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Why didn't this quake cause a killer tsunami?

After examining fault line, scientists might have an answer

By Michael Coren

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Scientists try to discover why two recent quakes in Asia produced totally different results.

The quake struck the same fault line as the one that caused December's tsunami.
Gallery: After the quake

• Analysis: Why no tsunami?
• On the Scene: Absolute panic
U.S. Geological Survey
Disaster Relief

(CNN) -- Why do some earthquakes spawn tsunamis that kill thousands while others hardly stir a ripple on the ocean surface?

"That's one of the mysteries of seismic science," said Caroline Bell, spokeswoman for the U.S. Geological Survey.

"We are hoping that with an increase in the seismic [monitoring] system ... in the Atlantic, Caribbean and around the world, [we] will be able to determine why some offshore earthquakes cause tsunamis and some don't."

Monday night's quake in the Indian Ocean was centered about 60 miles south on the same fault line as the December 26, 2004, earthquake that launched tsunamis that left more than 300,000 people dead or missing.

"This looks like a fraternal twin of the December 26 earthquake," said Kerry Sieh, a professor of geology at the California Institute of Technology.

"It's not a duplicate. It occurred a little bit further south, a couple kilometers further south. But it's the same type of earthquake."

The December quake was registered 9.0, the biggest in 40 years. The magnitude of the quake Monday night was recorded between 8.5 and 8.7, according to various monitoring agencies, but caused only a slight wave.

The USGS reported that a tide gauge near the Cocos Islands in the eastern Indian Ocean recorded a "small" tsunami, but its size was unclear. The agency said no major tsunami was observed near the epicenter of the earthquake.

Robert Cessaro of the Pacific Tsunami Warning Center said Monday's quake could have sent its energy farther to the south than last year's quake.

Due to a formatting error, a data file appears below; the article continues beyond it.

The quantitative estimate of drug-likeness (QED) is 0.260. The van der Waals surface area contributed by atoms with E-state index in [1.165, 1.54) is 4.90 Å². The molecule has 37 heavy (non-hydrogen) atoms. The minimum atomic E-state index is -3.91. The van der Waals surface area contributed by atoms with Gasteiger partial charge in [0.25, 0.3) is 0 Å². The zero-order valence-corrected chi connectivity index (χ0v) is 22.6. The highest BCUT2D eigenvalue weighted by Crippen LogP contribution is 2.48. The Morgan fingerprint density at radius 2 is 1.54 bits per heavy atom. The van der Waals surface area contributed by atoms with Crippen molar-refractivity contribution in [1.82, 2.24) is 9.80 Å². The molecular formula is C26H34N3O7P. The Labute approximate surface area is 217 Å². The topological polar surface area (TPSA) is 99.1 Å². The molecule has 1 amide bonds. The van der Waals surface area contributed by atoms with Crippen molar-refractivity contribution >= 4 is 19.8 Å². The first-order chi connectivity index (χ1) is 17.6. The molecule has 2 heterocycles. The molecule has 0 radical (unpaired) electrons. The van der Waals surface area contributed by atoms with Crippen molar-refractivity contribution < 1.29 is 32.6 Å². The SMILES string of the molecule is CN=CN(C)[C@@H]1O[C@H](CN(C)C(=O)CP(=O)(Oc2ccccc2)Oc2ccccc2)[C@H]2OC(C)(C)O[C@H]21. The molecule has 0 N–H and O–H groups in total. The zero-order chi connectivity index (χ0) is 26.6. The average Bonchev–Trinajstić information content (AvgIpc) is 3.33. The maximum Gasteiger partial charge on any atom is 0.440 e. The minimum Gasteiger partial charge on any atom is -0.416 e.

"All that pressure to the north would have been relieved" by that quake, Cessaro said.

"We think this event probably ruptured to the south, with the beam of energy probably propagated to the south toward Mauritius and ... Rodrigues [islands]."

Tsunamis occur due to a number of factors from undersea landslides to massive displacement of the Earth's crust. Volcanoes also may launch the killer waves that can tower 32 feet high (10 meters) and sweep miles inland.

After examining the fault line of an earthquake, geologists can usually determine what occurred.

But "it does not help us predict if an earthquake will produce a tsunami," Bell said.

The USGS, working with a number of agencies of other governments, hopes a global network of seismometers, buoys and relay devices will allow tsunami predictions in time to save lives.

One of the leading theories is that the wavelength of earthquake readings -- the frequency at which the ground shakes -- may indicate a coming tsunami, but that is still far from certain.

Finding a seismic smoking gun for tsunamis will finally allow researchers to predict the killer waves.

"That's one of the goals of the USGS, to keep these events from becoming the disaster they are [today]," Bell said.

The warning came swiftly Monday after the earthquake rumbled off the coast of northern Sumatra, sparking panic among people living along the Indian Ocean.

Within hours, tens of thousands of people who survived a killer tsunami just three months earlier heeded evacuation orders to abandon their homes for higher ground. The temblor shook the ground from Indonesia to Thailand.

Although the size of the earthquake can play a large part in gauging its damage, it is not always an accurate indicator of its potential to produce a tsunami.

Jan Egeland, the U.N. disaster relief coordinator, said tsunamis usually occur when an earthquake reaches a magnitude of 8.5.

Yet earthquake fault lines, the point at which plates of the Earth's crust rub together, can stretch for hundreds of miles and quakes may erupt in different ways anywhere along that fault. That makes precise predictions hard.

"It's so common for people to interpret the epicenter as a point from which everything radiates," said Brian Atwater, a USGS geologist at the University of Washington.

"[In the December earthquake], the energy was radiating from fault rupture that was 1,300 kilometers long. ... The fault just unzipped," Atwater said.

"It took seven minutes from start to finish, and all along the way it's radiating energy and displacing sea floor and generating a tsunami."

That makes rapid and accurate predictions virtually impossible for developing countries with poor infrastructure.

False alarms, which have been common in the past, dilute the effectiveness of subsequent warnings.

Since the massive waves may travel at speeds exceeding 500 mph over deep water, scientists have scant time to interpret data.

"You're damned if you do and damned if you don't in this business," Atwater said. "It's a tough choice."

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